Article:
This applies to all contributors and participants in their interaction with all contributors and participants, without expectations based on age, mental or physical disabilities, physical appearance, national, religious, ethnic and cultural background, caste, social class, language fluency, sexual orientation, gender identity, sex or career field.

Nor will we make exceptions based on standing, skills or accomplishments in the Australian Disability Ltd projects or movement. 2.1 – Mutual respect

We expect all Disapedians to show respect for others. In communicating with people, whether in online or offline Australian Disability Ltd environments, we will treat each other with mutual respect.

This includes but is not limited to:

   Practice empathy. Listen and try to understand what Australian Disability Ltd of different backgrounds want to tell you. Be ready to challenge and adapt your own understanding, expectations and behaviour as a Disapedian.
   Assume good faith, and engage in constructive edits; your contributions should improve the quality of the project or work. Provide and receive feedback kindly and in good faith. Criticism should be delivered in a sensitive and constructive manner. All Diapedians should assume unless evidence otherwise exists that others are here to collaboratively improve the projects, but this should not be used to justify statements with a harmful impact.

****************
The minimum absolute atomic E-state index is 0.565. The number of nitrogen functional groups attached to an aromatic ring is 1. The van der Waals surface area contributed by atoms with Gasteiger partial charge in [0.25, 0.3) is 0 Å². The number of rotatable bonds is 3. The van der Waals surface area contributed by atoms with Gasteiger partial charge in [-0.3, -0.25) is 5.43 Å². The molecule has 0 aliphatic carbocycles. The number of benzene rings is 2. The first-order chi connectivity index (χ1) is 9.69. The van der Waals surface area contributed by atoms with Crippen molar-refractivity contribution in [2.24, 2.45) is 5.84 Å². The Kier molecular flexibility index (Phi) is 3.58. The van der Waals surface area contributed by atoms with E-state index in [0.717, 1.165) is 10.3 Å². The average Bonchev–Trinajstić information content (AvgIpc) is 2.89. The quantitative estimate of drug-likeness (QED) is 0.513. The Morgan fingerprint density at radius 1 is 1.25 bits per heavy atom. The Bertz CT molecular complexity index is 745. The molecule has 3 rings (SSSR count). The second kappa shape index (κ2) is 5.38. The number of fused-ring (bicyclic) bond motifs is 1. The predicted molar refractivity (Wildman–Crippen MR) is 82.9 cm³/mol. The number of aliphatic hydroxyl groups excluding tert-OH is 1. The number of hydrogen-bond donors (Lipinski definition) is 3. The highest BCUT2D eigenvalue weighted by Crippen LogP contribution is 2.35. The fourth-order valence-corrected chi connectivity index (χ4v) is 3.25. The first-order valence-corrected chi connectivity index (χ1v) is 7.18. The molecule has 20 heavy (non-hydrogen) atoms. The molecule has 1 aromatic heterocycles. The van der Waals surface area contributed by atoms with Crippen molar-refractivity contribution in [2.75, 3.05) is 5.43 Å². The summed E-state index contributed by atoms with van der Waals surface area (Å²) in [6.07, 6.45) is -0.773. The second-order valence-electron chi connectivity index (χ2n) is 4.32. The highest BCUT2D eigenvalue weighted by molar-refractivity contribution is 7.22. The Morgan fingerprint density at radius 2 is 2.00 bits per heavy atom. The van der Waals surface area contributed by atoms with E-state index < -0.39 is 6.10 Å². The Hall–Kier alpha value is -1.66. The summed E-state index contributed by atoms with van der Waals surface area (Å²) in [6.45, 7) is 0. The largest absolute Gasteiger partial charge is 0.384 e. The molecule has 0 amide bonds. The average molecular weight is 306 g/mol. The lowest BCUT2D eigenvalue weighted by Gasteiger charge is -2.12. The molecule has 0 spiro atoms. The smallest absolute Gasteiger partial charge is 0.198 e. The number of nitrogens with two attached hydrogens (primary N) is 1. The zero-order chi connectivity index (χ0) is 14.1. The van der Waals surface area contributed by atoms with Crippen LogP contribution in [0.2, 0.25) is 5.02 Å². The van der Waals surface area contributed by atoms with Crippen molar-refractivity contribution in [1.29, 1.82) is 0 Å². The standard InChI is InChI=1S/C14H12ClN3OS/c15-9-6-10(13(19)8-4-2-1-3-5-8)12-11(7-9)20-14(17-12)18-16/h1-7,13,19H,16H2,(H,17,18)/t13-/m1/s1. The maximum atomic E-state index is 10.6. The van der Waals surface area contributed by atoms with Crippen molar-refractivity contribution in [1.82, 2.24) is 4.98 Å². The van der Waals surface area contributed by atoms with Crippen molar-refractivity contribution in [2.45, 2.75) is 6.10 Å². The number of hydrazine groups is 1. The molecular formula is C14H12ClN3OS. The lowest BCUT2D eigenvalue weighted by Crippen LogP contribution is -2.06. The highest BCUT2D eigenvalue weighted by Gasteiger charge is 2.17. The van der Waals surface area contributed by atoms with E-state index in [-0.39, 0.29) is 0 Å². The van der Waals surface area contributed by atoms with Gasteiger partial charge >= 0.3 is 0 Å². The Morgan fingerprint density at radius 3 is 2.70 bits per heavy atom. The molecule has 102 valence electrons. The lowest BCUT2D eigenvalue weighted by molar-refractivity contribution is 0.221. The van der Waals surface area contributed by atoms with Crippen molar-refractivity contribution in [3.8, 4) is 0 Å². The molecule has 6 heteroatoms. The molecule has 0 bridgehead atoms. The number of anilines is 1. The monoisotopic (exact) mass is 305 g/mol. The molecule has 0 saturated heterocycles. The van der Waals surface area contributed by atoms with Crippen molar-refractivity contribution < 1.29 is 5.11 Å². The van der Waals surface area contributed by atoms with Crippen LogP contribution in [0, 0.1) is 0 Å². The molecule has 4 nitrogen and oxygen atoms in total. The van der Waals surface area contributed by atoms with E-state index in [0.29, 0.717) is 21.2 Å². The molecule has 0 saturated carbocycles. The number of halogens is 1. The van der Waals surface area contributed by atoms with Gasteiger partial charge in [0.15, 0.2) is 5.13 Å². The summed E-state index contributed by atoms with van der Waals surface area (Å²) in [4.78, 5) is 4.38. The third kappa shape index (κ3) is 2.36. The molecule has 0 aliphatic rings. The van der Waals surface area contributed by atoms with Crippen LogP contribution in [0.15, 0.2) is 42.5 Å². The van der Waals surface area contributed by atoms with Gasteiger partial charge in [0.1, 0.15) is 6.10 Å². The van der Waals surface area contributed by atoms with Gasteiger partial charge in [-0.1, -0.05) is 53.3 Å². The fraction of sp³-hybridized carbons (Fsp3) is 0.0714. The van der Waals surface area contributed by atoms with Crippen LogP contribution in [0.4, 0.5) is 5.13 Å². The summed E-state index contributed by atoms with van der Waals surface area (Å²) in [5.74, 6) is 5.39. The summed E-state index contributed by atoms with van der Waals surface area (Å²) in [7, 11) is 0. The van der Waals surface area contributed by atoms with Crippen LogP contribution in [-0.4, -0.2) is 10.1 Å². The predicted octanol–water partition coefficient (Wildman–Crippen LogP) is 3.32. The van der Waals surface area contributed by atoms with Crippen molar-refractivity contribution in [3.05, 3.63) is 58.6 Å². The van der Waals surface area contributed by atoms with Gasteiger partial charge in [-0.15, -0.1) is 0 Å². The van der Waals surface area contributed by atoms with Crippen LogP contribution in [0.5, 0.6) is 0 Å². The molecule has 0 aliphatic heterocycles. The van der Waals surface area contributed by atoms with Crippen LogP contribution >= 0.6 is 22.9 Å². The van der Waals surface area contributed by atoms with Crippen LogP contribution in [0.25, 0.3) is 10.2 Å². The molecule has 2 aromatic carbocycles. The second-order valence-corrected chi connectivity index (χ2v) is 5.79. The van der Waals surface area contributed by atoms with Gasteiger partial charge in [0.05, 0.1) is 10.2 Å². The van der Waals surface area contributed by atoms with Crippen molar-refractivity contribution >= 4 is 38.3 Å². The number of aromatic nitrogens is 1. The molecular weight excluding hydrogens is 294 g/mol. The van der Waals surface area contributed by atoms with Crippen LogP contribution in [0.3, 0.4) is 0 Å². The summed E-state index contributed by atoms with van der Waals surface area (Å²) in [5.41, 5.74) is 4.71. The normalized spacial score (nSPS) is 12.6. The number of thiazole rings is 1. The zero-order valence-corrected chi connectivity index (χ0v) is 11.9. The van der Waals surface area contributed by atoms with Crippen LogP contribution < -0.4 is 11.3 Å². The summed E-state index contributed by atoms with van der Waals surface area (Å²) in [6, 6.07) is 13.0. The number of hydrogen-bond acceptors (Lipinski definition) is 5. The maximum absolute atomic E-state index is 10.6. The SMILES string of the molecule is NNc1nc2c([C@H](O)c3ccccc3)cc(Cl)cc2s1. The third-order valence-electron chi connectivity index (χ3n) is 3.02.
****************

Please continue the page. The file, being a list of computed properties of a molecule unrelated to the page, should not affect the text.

Respect the way that contributors name and describe themselves. People may use specific terms to describe themselves. As a sign of respect, use these terms when communicating with or about these people, where linguistically or technically feasible. Examples include:
       Ethnic groups may use a specific name to describe themselves, rather than the name historically used by others;
       People may have names that use letters, sounds, or words from their language which may be unfamiliar to you;
       People who identify with a certain sexual orientation or gender identity using distinct names or pronouns;
       People having a particular physical or mental disability may use particular terms to describe themselves
   During in-person meetings, we will be welcoming to everyone and we will be mindful and respectful of each others’ preferences, boundaries, sensibilities, traditions and requirements.

2.2 – Civility, collegiality, mutual support and good citizenship

We strive towards the following behaviours:

   Civility is politeness in behaviour and speech amongst people, including strangers.
   Collegiality is the friendly support that people engaged in a common effort extend to each other.
   Mutual support and good citizenship means taking active responsibility for ensuring that the Australian Disability projects are productive, pleasant and safe spaces, and contribute to the Australian Disability mission.

This includes but is not limited to:

   Mentorship and coaching: Helping newcomers to find their way and acquire essential skills.